Conditional Expressions

 

The other two structures, selection and repetition, involve conditional expressions. Conditional expressions evaluate to being either true or false, and are important in programming because they can be used to signal the computer to take one action (or set of actions) if the condition is true and another set of actions if the condition is false. With selection, a set of actions is taken if a condition is true; an alternative set of actions is taken if the condition is false; with repetition, a set of actions is repeated as long as a certain condition prevails.

 

Conditional expressions in VB statements must be preceded by certain keywords, such as If or Do While. The conditional expression itself is formed as follows:

 

<expression> <relational operator> <expression>

 

The expression on either side of the relational operator can be a constant (string or numeric), variable (string or numeric), or an expression using symbols like +, -, etc.

 

The relational operator can be one of six symbols (or pair of symbols):

 

Relational Operator Meaning

< less than

> greater than

= equal to

<> not equal to (same as in algebra)

>= greater than or equal to (same as in algebra)

<= less than or equal to (same as in algebra)

 

The expressions on either side of the relational operator should be "compatible" - that is, you should only compare a numeric item to a numeric item or a string item to a string item. (As with assignment statements, VB will perform "implicit conversion" if you compare two data items of different types. If VB cannot perform a conversion, a "type mismatch" error will occur.)

 

Following are some examples of conditional expressions involving the numeric variables intI and intJ. Assume intI contains the value 5 and intJ contains the value 10:

 

What is being compared

Conditional Expression

True or False?

variable vs. constant

intI = 5

True

variable vs. constant

intI >= 5

True

variable vs. constant

intI <> 5

False

expression vs. variable

(intI + 5) >= intJ

True

variable vs. variable

intJ > intI

True

expression vs. expression

intJ * 2 < intI + 4

False

constant vs. variable

20 > intJ

True

 

When the conditional expression involves a character string compare, you can think of the relational operators as performing a comparison based on "alphabetical order". For example, the expression "A" < "D" is true, because "A" precedes "D" alphabetically. Likewise, the expression "Z" > "Q" is true, because "Z" follows "Q" alphabetically.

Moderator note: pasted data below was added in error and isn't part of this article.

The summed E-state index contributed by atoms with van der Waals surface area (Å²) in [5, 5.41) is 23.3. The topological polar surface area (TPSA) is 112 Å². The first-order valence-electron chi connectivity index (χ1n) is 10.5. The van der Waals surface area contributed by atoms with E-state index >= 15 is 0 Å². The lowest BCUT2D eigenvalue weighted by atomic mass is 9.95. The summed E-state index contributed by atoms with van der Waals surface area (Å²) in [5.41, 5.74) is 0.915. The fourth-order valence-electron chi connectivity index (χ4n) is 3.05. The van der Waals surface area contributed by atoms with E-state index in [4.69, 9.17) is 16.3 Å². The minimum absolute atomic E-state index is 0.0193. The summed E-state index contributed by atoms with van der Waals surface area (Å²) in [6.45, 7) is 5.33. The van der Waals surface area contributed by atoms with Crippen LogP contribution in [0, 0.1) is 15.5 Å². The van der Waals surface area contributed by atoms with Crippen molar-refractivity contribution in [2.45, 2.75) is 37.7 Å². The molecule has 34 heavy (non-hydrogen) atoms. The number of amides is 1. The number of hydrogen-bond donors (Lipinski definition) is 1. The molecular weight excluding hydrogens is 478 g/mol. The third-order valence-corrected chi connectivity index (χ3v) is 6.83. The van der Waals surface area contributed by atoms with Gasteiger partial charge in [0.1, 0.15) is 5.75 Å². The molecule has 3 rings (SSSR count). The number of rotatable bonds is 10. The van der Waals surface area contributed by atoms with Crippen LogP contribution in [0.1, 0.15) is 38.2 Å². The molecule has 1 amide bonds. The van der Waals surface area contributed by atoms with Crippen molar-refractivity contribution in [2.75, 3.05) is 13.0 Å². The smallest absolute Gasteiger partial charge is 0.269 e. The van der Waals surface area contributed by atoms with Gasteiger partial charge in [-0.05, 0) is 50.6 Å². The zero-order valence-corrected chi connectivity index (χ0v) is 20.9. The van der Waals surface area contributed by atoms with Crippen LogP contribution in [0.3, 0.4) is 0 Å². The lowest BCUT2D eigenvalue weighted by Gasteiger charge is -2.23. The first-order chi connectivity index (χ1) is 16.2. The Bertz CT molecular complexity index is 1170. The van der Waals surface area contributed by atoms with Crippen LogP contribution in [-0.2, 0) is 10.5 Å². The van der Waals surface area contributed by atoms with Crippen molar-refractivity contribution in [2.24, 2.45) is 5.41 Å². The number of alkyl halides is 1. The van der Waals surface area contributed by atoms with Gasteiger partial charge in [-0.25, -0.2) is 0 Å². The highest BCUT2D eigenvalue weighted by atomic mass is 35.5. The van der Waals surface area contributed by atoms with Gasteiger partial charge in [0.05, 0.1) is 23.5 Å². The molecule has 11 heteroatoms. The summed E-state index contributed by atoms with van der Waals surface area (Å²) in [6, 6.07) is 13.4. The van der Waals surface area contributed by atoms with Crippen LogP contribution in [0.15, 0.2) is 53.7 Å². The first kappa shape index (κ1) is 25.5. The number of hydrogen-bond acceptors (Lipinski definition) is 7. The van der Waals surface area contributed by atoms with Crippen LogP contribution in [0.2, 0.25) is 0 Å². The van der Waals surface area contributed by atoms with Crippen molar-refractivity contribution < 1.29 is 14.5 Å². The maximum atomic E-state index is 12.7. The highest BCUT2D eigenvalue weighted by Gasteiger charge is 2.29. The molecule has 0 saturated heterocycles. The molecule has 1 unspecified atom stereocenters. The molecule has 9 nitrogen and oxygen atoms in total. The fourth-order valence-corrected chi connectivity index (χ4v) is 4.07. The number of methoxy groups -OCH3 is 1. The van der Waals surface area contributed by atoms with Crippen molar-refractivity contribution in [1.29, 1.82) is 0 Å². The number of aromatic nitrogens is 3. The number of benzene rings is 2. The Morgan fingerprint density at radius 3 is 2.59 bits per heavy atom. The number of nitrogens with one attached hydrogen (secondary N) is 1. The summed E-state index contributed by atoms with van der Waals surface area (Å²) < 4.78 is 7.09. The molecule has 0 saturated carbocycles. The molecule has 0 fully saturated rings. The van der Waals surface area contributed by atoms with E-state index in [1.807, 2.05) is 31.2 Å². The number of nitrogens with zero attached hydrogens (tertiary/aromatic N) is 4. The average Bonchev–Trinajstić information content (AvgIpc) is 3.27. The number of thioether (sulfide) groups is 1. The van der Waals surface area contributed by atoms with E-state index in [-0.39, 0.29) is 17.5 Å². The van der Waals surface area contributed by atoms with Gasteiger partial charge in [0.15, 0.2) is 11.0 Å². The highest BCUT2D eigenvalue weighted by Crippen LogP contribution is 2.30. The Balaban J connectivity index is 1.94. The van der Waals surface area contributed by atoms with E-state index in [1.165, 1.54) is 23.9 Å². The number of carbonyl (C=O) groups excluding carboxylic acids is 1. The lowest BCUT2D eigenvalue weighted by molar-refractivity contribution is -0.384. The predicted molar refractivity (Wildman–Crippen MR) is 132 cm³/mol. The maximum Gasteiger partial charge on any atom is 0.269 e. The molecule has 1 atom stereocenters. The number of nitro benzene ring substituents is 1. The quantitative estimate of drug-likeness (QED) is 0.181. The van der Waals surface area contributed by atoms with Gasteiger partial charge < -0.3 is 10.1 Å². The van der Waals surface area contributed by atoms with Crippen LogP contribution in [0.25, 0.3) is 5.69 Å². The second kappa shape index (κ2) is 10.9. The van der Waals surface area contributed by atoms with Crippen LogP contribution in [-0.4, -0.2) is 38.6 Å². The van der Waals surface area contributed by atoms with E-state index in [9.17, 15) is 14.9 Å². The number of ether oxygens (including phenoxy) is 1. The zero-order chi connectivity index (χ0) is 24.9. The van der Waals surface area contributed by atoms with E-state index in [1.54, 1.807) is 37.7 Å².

Following are some examples of conditional expressions involving the string variables strA and strB. Assume strA contains "MARY" and strB contains "JOE":

 

What is being compared

Conditional Expression

True or False?

variable vs. constant

strA > "BILL"

True

variable vs. constant

strA > "XYZ"

False

variable vs. variable

strB < strA

True

constant vs. variable

"ABC" > strB

False

 

Technically, when character string data is compared, each character is compared one by one from left to right until the computer can determine whether the first string is less than, equal to, or greater than the second string. The determination is based on the ASCII value of each character.

 

If you look at a chart of the ASCII characters, you should see that, generally speaking:

 

special characters < digits < uppercase letters < lowercase letters

 

Bear in mind that when digits are used in character string comparisons, the comparison is based on the digits' ASCII value. Consider these two examples:

 

Type of Comparison

Conditional Expression

True or False?

numeric

3 > 107

False

character string

"3" > "107"

True

 

 

Using And, Or, and Not

 

You can have two or more individual conditions in a conditional expression if you join those conditions with the keywords And or Or. The rules for multi-condition conditional expressions are as follows:

 

(1) ALL conditions joined by the keyword And must be TRUE in order for the entire conditional expression to be considered TRUE - otherwise, the expression will be evaluated as FALSE.

 

(2) If ANY of the conditions joined by the keyword Or are TRUE, the entire conditional expression will be considered TRUE - only if ALL the conditions joined by ORs are FALSE will the entire conditional expression be considered FALSE.

 

(3) If you mix Ands and Ors in the same conditional expression, And has precedence over Or.